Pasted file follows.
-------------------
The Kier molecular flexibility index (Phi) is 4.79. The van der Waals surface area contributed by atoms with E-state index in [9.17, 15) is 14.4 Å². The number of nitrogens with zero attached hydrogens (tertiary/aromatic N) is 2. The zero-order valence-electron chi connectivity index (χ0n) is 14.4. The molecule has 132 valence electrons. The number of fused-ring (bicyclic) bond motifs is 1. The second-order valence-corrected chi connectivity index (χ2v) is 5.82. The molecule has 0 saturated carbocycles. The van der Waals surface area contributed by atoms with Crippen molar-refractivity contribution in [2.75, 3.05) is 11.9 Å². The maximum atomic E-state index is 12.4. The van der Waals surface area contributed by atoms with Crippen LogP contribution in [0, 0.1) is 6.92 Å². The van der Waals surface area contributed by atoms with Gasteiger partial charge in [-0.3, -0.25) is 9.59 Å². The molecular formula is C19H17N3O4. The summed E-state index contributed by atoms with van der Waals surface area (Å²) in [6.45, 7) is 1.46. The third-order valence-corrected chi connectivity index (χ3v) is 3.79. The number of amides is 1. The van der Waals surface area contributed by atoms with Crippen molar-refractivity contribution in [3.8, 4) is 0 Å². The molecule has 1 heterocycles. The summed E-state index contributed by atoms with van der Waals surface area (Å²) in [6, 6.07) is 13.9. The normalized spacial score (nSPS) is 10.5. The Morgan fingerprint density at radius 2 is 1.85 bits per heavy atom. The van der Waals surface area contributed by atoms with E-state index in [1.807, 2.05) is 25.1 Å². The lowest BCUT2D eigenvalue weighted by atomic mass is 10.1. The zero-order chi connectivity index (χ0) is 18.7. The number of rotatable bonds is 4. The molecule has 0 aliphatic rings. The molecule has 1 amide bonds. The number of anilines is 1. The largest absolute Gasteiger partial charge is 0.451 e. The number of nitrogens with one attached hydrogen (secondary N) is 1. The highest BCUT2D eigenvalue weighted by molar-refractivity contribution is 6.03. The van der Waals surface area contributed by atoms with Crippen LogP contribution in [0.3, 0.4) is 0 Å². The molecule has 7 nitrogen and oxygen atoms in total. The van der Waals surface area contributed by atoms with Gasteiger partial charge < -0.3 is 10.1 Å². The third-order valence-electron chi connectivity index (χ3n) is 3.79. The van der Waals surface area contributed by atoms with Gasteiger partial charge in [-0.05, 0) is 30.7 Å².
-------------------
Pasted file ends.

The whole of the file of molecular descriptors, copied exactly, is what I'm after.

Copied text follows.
The Kier molecular flexibility index (Phi) is 4.79. The van der Waals surface area contributed by atoms with E-state index in [9.17, 15) is 14.4 Å². The number of nitrogens with zero attached hydrogens (tertiary/aromatic N) is 2. The zero-order valence-electron chi connectivity index (χ0n) is 14.4. The molecule has 132 valence electrons. The number of fused-ring (bicyclic) bond motifs is 1. The second-order valence-corrected chi connectivity index (χ2v) is 5.82. The molecule has 0 saturated carbocycles. The van der Waals surface area contributed by atoms with Crippen molar-refractivity contribution in [2.75, 3.05) is 11.9 Å². The maximum atomic E-state index is 12.4. The van der Waals surface area contributed by atoms with Crippen LogP contribution in [0, 0.1) is 6.92 Å². The van der Waals surface area contributed by atoms with Gasteiger partial charge in [-0.3, -0.25) is 9.59 Å². The molecular formula is C19H17N3O4. The summed E-state index contributed by atoms with van der Waals surface area (Å²) in [6.45, 7) is 1.46. The third-order valence-corrected chi connectivity index (χ3v) is 3.79. The number of amides is 1. The van der Waals surface area contributed by atoms with Crippen molar-refractivity contribution in [3.8, 4) is 0 Å². The molecule has 1 heterocycles. The summed E-state index contributed by atoms with van der Waals surface area (Å²) in [6, 6.07) is 13.9. The normalized spacial score (nSPS) is 10.5. The Morgan fingerprint density at radius 2 is 1.85 bits per heavy atom. The van der Waals surface area contributed by atoms with E-state index in [1.807, 2.05) is 25.1 Å². The lowest BCUT2D eigenvalue weighted by atomic mass is 10.1. The zero-order chi connectivity index (χ0) is 18.7. The number of rotatable bonds is 4. The molecule has 0 aliphatic rings. The molecule has 1 amide bonds. The number of anilines is 1. The largest absolute Gasteiger partial charge is 0.451 e. The number of nitrogens with one attached hydrogen (secondary N) is 1. The highest BCUT2D eigenvalue weighted by molar-refractivity contribution is 6.03. The van der Waals surface area contributed by atoms with Crippen LogP contribution in [0.3, 0.4) is 0 Å². The molecule has 7 nitrogen and oxygen atoms in total. The van der Waals surface area contributed by atoms with Gasteiger partial charge < -0.3 is 10.1 Å². The third-order valence-electron chi connectivity index (χ3n) is 3.79. The van der Waals surface area contributed by atoms with Gasteiger partial charge in [-0.05, 0) is 30.7 Å².